The Australia flooding is partly a result of the La Niña weather pattern, which cools surface ocean temperatures and usually brings increased precipitation to eastern Australia.
What's the primary cause of the Australia flooding, which now covers an area the size of France and Germany combined and has caused an estimated $6 billion in economic damage? The La Niña ocean-atmosphere phenomenon in the Pacific.
During El Niño, sea surface temperatures become warmer than normal. During the lesser-known weather pattern of La Niña, sea surface temperatures become cooler than normal.
Although La Niña is a regular event that climatologists saw coming months in advance, it would be a mistake to think its arrival allows climatologists to predict specific weather events, says Rupa Kumar Kolli of the United Nations World Meteorological Organization.
Both El Niño and La Niña are naturally occurring events that represent extremes in weather and occasionally wreak havoc on human population centers. Australia and Indonesia often see drought during El Niño, while La Niña typically causes higher rainfall there.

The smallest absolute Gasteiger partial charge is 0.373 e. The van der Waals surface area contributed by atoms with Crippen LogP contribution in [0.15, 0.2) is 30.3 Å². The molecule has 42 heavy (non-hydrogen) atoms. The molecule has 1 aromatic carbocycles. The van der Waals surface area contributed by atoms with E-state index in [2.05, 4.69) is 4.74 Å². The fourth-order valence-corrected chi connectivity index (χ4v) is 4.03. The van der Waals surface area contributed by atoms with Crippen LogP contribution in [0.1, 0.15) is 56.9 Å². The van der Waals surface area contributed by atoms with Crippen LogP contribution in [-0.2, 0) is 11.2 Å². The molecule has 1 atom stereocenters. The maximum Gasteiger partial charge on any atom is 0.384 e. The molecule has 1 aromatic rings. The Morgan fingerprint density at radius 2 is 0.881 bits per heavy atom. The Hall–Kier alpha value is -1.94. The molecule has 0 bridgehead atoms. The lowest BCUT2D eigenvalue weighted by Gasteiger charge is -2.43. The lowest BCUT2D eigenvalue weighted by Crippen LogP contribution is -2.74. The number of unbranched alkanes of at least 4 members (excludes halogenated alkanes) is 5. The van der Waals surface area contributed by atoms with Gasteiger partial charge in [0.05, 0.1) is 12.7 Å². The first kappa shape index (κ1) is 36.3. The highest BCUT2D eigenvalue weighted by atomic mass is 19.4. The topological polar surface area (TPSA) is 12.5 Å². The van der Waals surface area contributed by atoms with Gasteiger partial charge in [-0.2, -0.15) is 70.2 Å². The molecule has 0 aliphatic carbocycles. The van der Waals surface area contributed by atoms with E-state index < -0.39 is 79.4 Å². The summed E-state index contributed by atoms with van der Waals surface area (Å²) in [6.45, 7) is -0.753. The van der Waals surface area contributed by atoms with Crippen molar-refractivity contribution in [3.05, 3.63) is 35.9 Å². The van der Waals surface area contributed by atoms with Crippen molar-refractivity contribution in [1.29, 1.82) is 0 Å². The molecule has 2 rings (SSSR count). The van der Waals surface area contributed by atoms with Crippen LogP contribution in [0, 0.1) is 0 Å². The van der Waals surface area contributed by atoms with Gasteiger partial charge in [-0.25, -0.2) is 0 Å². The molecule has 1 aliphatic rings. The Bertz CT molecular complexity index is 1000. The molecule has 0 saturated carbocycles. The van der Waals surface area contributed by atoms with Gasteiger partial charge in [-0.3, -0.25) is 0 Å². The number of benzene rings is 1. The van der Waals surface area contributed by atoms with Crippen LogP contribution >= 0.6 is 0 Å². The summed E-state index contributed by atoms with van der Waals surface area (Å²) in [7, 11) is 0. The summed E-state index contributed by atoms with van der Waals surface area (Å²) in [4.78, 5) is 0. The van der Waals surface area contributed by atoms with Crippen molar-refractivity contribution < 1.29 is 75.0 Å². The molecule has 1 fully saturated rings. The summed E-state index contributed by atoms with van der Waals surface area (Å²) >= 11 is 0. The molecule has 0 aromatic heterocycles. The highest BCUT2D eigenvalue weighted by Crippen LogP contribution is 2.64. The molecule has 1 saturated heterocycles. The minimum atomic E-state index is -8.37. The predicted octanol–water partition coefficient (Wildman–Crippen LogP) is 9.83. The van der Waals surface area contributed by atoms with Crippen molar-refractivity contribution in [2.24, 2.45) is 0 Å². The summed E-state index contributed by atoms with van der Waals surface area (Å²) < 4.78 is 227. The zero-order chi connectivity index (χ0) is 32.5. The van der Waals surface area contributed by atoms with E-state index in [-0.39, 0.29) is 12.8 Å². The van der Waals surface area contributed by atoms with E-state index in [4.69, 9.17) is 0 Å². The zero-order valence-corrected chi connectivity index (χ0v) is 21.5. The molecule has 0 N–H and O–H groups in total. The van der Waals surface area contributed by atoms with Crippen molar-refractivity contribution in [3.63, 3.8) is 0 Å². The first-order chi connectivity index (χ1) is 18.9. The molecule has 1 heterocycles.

"In a general climatological sense, La Niña is always associated with very active rainfall conditions," Dr. Kolli, chief of the World Climate Applications and Services Division, says in a telephone interview from Geneva. "But it won’t tell you exactly at what time of the season there will be very heavy rainfall. It helps people at being prepared, but you cannot use that information to take specific action in terms of a specific flood event."
Moreover, he says, La Niña is only one of the many contributors to the heavy rain now hitting eastern Australia.